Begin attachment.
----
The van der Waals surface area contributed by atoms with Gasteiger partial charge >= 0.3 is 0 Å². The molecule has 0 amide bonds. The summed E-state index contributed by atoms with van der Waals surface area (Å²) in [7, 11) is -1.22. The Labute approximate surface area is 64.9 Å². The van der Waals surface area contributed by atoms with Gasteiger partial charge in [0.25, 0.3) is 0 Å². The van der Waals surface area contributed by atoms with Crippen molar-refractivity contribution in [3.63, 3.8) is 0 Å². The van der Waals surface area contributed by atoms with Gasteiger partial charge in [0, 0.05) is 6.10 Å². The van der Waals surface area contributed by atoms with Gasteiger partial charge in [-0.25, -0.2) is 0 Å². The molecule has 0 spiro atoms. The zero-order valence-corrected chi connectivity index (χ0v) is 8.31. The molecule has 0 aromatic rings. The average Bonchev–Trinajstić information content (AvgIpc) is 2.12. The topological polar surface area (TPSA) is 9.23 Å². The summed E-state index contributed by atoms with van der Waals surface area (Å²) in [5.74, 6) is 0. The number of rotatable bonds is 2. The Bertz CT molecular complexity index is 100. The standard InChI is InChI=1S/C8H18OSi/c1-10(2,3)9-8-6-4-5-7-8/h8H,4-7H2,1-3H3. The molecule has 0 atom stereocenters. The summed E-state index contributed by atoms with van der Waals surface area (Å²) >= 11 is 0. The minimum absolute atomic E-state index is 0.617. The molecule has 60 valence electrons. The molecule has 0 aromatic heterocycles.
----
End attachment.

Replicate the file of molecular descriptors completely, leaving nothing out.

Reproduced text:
The van der Waals surface area contributed by atoms with Gasteiger partial charge >= 0.3 is 0 Å². The molecule has 0 amide bonds. The summed E-state index contributed by atoms with van der Waals surface area (Å²) in [7, 11) is -1.22. The Labute approximate surface area is 64.9 Å². The van der Waals surface area contributed by atoms with Gasteiger partial charge in [0.25, 0.3) is 0 Å². The van der Waals surface area contributed by atoms with Crippen molar-refractivity contribution in [3.63, 3.8) is 0 Å². The van der Waals surface area contributed by atoms with Gasteiger partial charge in [0, 0.05) is 6.10 Å². The van der Waals surface area contributed by atoms with Gasteiger partial charge in [-0.25, -0.2) is 0 Å². The molecule has 0 spiro atoms. The zero-order valence-corrected chi connectivity index (χ0v) is 8.31. The molecule has 0 aromatic rings. The average Bonchev–Trinajstić information content (AvgIpc) is 2.12. The topological polar surface area (TPSA) is 9.23 Å². The summed E-state index contributed by atoms with van der Waals surface area (Å²) in [5.74, 6) is 0. The number of rotatable bonds is 2. The Bertz CT molecular complexity index is 100. The standard InChI is InChI=1S/C8H18OSi/c1-10(2,3)9-8-6-4-5-7-8/h8H,4-7H2,1-3H3. The molecule has 0 atom stereocenters. The summed E-state index contributed by atoms with van der Waals surface area (Å²) >= 11 is 0. The minimum absolute atomic E-state index is 0.617. The molecule has 60 valence electrons. The molecule has 0 aromatic heterocycles.